The city of Davis is proposing an amendment to the Davis Municipal Code that would amend the Wireless Communication Facilities and bring the city’s regulation into compliance with federal and state laws.
The amendment will also ensure “to the greatest extent possible that wireless facilities are located, designed, installed, constructed, maintained and operated in a manner that meets the aesthetic and public health and safety requirements of the City.”
The city is also “proposing a resolution establishing permitting requirements and development standards for small cell wireless facilities.”
Staff notes “that if there are any changes to the FCC rules as a result of any future or pending court actions, the City’s implementation tools would allow for the approval of any small cell facilities to be revoked.”
The Planning Commission back on December 11, following several hearings, adopted the attached ordinance “with a note that the Commission has significant concerns relative to the setback distance between small cell antennas and residences (which is recommended to be 250 feet) and the city’s inability to charge fair market value for the lease of the city’s property (lease amounts have been mandated by the Federal Communications Commission.)”
Back on September 27, 2018, the FCC issued a ruling that established a new category of “small wireless facilities” and, more importantly, “imposed substantial restrictions on state and local governments’ ability to regulate them.”
These restrictions include a new federal requirement that “requires cities to allow small wireless facilities on city-owned infrastructure in the public right-of-way, such as streetlights.” While it does allow cities to establish “aesthetic and locational requirements,” the regulations are required to be “reasonable, objective, non-discriminatory, and published in advance.”
Staff notes that the requirements went into effect on April 15 of last year and, while they are not required to adopt new standards by that date, “any standards in effect that do not meet the requirements after that date are unenforceable.”
The city did implement design criteria prior to April 15 to preserve local control to the extent possible.
Staff also notes, “Numerous municipalities have filed legal challenges to the Report and Order in federal court, arguing on various grounds that the Federal Communications Commission (the ‘FCC’) exceeded its statutory authority and abused its discretion by acting in an arbitrary and capricious manner.”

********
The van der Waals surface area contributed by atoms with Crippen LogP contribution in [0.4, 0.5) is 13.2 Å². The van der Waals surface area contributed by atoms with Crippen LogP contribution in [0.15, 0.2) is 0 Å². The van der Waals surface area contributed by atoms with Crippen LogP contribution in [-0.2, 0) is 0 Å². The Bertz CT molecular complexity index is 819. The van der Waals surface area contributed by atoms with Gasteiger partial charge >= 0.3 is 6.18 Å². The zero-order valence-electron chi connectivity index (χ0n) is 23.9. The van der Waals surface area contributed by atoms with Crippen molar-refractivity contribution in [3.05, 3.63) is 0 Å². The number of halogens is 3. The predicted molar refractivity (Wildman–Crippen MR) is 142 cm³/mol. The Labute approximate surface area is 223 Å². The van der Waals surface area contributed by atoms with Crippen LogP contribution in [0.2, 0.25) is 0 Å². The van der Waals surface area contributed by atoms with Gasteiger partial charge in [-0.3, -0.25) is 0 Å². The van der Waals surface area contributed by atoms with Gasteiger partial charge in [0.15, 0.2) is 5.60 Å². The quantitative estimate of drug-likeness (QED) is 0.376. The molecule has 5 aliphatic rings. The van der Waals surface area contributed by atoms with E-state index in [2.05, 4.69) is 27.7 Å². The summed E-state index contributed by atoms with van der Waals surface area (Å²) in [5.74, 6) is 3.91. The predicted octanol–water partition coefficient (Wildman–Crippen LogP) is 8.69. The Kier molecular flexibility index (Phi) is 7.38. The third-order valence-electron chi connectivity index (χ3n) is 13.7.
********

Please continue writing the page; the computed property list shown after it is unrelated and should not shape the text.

In addition, a number of wireless providers have “also filed challenges on the grounds that the FCC should have adopted a ‘deemed approved’ remedy for small wireless facility shot clock violations.”
These cases have been consolidated as City of San Jose v. FCC and transferred to the Ninth Circuit Court of Appeals. Staff reports that the motion to stay the order, however, was denied and remains in effect at this time.
Staff concludes that “the FCC’s Report and Order places substantial new limitations on the City’s ability to regulate small wireless facilities, one of which is that local aesthetic regulations must be objective and published in advance.”
Further, “The City continues to be prohibited from regulating small wireless facilities (or any wireless facilities) based on RF emissions or health impacts.”
They write, “The MLA is strongly recommended as an appropriate means of complying with the Report and Order with regard to the pending and future applications while maximizing the ability to condition and memorialize City discretion to the greatest extent allowed under the law. The proposed amendments and the MLA process, would protect the City’s interests and preserve the maximum authority allowed under the new law.”
While this act would seem to be rather straightforward, particularly in light of regulatory restrictions, a group of citizens has been approaching the council and Planning Commission for months tying in this issue with concerns about the health impacts of 5G technology.
The city’s staff report contains volumes of letters to this effect.
In one: “Davis residents’ privacy and safety are being attacked by the envisioned densified 4G and 5G Close Proximity Microwave Radiation Antennas (CPMRAs) proposed for Davis’ residential and school zones.
“Despite what you might have been told by various city attorneys, including Inder Kahlsa from Richards Watson Gershon, the Davis City Council Members’ hands are not tied. The City of Davis retains its dual-regulatory authority, under the notion of Cooperative Federalism that is laid out in the 1996-TCA.”
They add: “The City of Davis has a duty to regulate the operations of Wireless Telecommunications equipment to protect Davis residents’ inalienable rights to privacy and safety. This will require more robust zoning regulations, setbacks (both horizontal and vertical setbacks) from not only fire facilities (as required by CA AB.57), but also police facilities, elder care facilities, schools, parks and residences.”
In a letter from Attorney Paul Albritton, representing Verizon from the firm of Mackenzie and Albritton LLP, he notes the Planning Commission should “consider several Draft Policy provisions that appear contrary to the FCC’s 2018 order that outlines appropriate small cell approval criteria.”
He calls attention to the issue that “technically infeasible design standards are unreasonable according to the FCC, particularly requirements for antenna shrouding and placement of associated equipment underground. Other provisions contradict state law granting telephone corporations the right to place their equipment along any right-of-way.”
Accordingly, Verizon calls on the city to “allow wireless carriers to work with staff to revise the Draft Policy to achieve workable standards and procedures acceptable all parties.”
—David M. Greenwald reporting